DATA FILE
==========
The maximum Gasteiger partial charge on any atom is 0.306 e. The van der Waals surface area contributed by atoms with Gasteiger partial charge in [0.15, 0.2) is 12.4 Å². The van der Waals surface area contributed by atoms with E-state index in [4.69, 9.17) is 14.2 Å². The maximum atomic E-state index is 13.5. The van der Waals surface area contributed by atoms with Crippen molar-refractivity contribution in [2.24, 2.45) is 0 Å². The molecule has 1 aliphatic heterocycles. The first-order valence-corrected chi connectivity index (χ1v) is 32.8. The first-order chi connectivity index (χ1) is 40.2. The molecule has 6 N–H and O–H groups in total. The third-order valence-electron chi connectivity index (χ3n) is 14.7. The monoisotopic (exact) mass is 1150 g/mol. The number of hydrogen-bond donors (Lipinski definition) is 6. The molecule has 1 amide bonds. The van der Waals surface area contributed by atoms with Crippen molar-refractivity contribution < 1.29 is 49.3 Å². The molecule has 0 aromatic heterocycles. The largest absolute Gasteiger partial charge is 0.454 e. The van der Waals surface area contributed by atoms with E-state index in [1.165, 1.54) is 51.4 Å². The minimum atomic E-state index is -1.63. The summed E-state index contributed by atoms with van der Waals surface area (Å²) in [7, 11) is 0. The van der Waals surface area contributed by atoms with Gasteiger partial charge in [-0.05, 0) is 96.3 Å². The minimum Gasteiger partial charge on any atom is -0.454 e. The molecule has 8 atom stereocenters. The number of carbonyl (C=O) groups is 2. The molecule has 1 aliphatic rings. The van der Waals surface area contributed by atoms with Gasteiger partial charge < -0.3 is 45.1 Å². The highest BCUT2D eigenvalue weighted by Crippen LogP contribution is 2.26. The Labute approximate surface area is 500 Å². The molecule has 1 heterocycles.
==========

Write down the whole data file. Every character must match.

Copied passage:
The maximum Gasteiger partial charge on any atom is 0.306 e. The van der Waals surface area contributed by atoms with Gasteiger partial charge in [0.15, 0.2) is 12.4 Å². The van der Waals surface area contributed by atoms with E-state index in [4.69, 9.17) is 14.2 Å². The maximum atomic E-state index is 13.5. The van der Waals surface area contributed by atoms with Crippen molar-refractivity contribution in [2.24, 2.45) is 0 Å². The molecule has 1 aliphatic heterocycles. The first-order valence-corrected chi connectivity index (χ1v) is 32.8. The first-order chi connectivity index (χ1) is 40.2. The molecule has 6 N–H and O–H groups in total. The third-order valence-electron chi connectivity index (χ3n) is 14.7. The monoisotopic (exact) mass is 1150 g/mol. The number of hydrogen-bond donors (Lipinski definition) is 6. The molecule has 1 amide bonds. The van der Waals surface area contributed by atoms with Crippen molar-refractivity contribution < 1.29 is 49.3 Å². The molecule has 0 aromatic heterocycles. The largest absolute Gasteiger partial charge is 0.454 e. The van der Waals surface area contributed by atoms with E-state index in [1.165, 1.54) is 51.4 Å². The minimum atomic E-state index is -1.63. The summed E-state index contributed by atoms with van der Waals surface area (Å²) in [7, 11) is 0. The van der Waals surface area contributed by atoms with Gasteiger partial charge in [-0.05, 0) is 96.3 Å². The minimum Gasteiger partial charge on any atom is -0.454 e. The molecule has 8 atom stereocenters. The number of carbonyl (C=O) groups is 2. The molecule has 1 aliphatic rings. The van der Waals surface area contributed by atoms with Gasteiger partial charge < -0.3 is 45.1 Å². The highest BCUT2D eigenvalue weighted by Crippen LogP contribution is 2.26. The Labute approximate surface area is 500 Å². The molecule has 1 heterocycles.